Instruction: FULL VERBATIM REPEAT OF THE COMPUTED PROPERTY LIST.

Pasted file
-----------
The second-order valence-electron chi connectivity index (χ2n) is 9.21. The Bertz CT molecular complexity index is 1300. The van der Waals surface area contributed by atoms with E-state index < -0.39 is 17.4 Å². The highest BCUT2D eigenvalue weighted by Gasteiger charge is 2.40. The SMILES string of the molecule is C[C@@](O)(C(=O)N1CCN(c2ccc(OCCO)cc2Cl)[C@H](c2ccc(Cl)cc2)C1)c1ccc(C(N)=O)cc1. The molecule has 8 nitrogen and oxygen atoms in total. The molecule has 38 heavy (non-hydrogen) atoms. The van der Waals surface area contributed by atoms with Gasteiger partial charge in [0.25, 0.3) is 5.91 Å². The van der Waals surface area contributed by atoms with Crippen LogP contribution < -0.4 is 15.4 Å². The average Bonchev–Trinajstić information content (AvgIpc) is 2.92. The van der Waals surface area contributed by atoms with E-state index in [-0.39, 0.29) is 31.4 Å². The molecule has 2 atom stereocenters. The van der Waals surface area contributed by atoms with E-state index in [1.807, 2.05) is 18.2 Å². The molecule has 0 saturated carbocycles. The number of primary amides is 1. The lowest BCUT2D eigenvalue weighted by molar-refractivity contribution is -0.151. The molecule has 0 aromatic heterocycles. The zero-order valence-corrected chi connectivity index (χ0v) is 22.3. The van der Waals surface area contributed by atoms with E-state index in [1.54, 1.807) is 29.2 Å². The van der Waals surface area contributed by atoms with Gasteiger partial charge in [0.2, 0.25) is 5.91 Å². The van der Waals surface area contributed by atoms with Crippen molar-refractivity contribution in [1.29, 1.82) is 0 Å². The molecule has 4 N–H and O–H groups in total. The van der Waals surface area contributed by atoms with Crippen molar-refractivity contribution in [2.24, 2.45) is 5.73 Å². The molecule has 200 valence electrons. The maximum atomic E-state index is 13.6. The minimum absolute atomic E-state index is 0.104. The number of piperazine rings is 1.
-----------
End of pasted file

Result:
The second-order valence-electron chi connectivity index (χ2n) is 9.21. The Bertz CT molecular complexity index is 1300. The van der Waals surface area contributed by atoms with E-state index < -0.39 is 17.4 Å². The highest BCUT2D eigenvalue weighted by Gasteiger charge is 2.40. The SMILES string of the molecule is C[C@@](O)(C(=O)N1CCN(c2ccc(OCCO)cc2Cl)[C@H](c2ccc(Cl)cc2)C1)c1ccc(C(N)=O)cc1. The molecule has 8 nitrogen and oxygen atoms in total. The molecule has 38 heavy (non-hydrogen) atoms. The van der Waals surface area contributed by atoms with Gasteiger partial charge in [0.25, 0.3) is 5.91 Å². The van der Waals surface area contributed by atoms with Crippen LogP contribution < -0.4 is 15.4 Å². The average Bonchev–Trinajstić information content (AvgIpc) is 2.92. The van der Waals surface area contributed by atoms with E-state index in [-0.39, 0.29) is 31.4 Å². The molecule has 2 atom stereocenters. The van der Waals surface area contributed by atoms with E-state index in [1.807, 2.05) is 18.2 Å². The molecule has 0 saturated carbocycles. The number of primary amides is 1. The lowest BCUT2D eigenvalue weighted by molar-refractivity contribution is -0.151. The molecule has 0 aromatic heterocycles. The zero-order valence-corrected chi connectivity index (χ0v) is 22.3. The van der Waals surface area contributed by atoms with E-state index in [1.54, 1.807) is 29.2 Å². The van der Waals surface area contributed by atoms with Gasteiger partial charge in [0.2, 0.25) is 5.91 Å². The van der Waals surface area contributed by atoms with Crippen molar-refractivity contribution in [1.29, 1.82) is 0 Å². The molecule has 4 N–H and O–H groups in total. The van der Waals surface area contributed by atoms with Crippen molar-refractivity contribution in [2.24, 2.45) is 5.73 Å². The molecule has 200 valence electrons. The maximum atomic E-state index is 13.6. The minimum absolute atomic E-state index is 0.104. The number of piperazine rings is 1.